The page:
Following the death of Tim Keller, we remind ourselves what he said about cancer, prayer and living in hope
On Friday 19th May, Christians around the world took to social media to express their gratitude for Tim Keller and the impact of his work on their faith and ministries. The death of the 72-year-old evangelist, apologist and author prompted tributes from across the theological spectrum. You can see some of these comments on the Premier Christian News website and on Premier Christianity.
However, we thought the best way to pay tribute to this wonderful man was to remind ourselves of his own words. In a live webinar earlier this year, Justin Brierley, Ruth Jackson and hundreds of other live viewers listened to Tim Keller share vulnerably about suffering and death. Using the word ‘scanxiety’, he spoke of the tangible fear of waiting for results. Yet, he was also so full of hope and his call to prayer can continue to inspire and challenge us all.
Below is an extract from Unbelievable? Tim Keller Q&A on cancer, prayer and forgiveness.
A changed prayer life
This is going to sound like an exaggeration, but my wife and I would never want to go back to the kind of prayer life and spiritual life we had before the cancer. I really thought I had a good prayer life. And when I broke through into another dimension, I realised frankly, my prayer life wasn’t very good.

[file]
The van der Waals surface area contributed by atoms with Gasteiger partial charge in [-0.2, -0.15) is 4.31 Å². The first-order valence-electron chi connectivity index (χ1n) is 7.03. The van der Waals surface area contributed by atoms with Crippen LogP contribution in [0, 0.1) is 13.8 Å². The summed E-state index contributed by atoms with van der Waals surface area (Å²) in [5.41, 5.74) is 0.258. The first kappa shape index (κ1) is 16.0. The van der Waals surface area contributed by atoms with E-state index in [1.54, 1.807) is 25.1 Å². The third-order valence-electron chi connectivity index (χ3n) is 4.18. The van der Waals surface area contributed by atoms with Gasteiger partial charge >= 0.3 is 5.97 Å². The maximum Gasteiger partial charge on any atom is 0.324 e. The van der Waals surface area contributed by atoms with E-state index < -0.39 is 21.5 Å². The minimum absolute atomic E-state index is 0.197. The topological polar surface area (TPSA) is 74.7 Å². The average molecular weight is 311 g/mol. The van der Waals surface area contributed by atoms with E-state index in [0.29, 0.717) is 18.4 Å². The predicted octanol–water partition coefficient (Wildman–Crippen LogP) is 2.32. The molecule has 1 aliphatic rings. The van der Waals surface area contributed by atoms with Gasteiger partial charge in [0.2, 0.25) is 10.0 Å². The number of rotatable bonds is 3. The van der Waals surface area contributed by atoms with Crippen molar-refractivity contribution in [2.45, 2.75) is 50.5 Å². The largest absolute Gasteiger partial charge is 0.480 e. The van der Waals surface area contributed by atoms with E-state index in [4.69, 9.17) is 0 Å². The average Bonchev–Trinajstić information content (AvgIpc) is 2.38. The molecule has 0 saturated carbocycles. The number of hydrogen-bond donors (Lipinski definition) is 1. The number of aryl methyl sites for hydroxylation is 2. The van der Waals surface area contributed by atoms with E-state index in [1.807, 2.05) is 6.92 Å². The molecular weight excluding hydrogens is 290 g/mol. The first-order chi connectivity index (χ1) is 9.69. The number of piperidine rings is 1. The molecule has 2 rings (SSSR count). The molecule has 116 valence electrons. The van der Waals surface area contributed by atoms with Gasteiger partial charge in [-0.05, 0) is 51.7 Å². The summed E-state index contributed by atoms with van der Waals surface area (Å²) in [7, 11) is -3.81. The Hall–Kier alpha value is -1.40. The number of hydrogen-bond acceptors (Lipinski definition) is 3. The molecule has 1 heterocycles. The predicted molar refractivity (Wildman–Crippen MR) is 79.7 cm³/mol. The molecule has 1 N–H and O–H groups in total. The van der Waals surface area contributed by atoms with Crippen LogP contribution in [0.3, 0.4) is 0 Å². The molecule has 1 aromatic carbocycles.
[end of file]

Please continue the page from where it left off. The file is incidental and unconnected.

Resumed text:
The change came in two stages. When I was in my 50s, I had thyroid cancer. And there was a period there where, you know, “he maketh me to lie down”. And during that time, I actually did have something of a renaissance in how I prayed. That’s where I got into the Psalms at a much deeper level, and when I started praying them more often.
I also started to do a better job of learning how to meditate. Martin Luther’s barber asked him, “Master Luther, how should I pray?” He wrote a 40 page letter to him about prayer, and he talks about a way of meditating so that it warms your heart up. You don’t go from Bible study, to prayer, you go from Bible study into meditation to prayer.
The difference between meditation and prayer is very simple. If you take a look at Psalm 103: “Bless the Lord, oh, my soul. And all that is within me, bless his holy name, Bless the Lord, oh, my soul and forget not all his benefits.” Now, who’s he talking to? It’s not a prayer. The Psalmist is talking to himself and saying: do you really understand what this means? Do you see the benefits?
I usually tell people who are going through anxiety, discouragement, that sort of thing: immerse yourself in the Psalms, because you’ll find ways to process that particular emotion before God.
That all happened 20 years ago. Then when I got cancer this time, it turbo charged all of those things.
Praying for healing
I pray at least twice a day for complete healing, even though my doctor told me there is no cure for stage four pancreatic cancer. God can do it or he doesn’t have to do it.
When I got this cancer diagnosis, I was 69 years old. Kathy and I thought we’d feel a lot older when we got to 69. Ultimately, I’m praying for healing. And the fact that I may not get that is something I have say: “OK, God knows.”
We’re all going to die
Everyone knows they’re going to die and everyone, in some ways, represses that and lives as if they’re never going to die.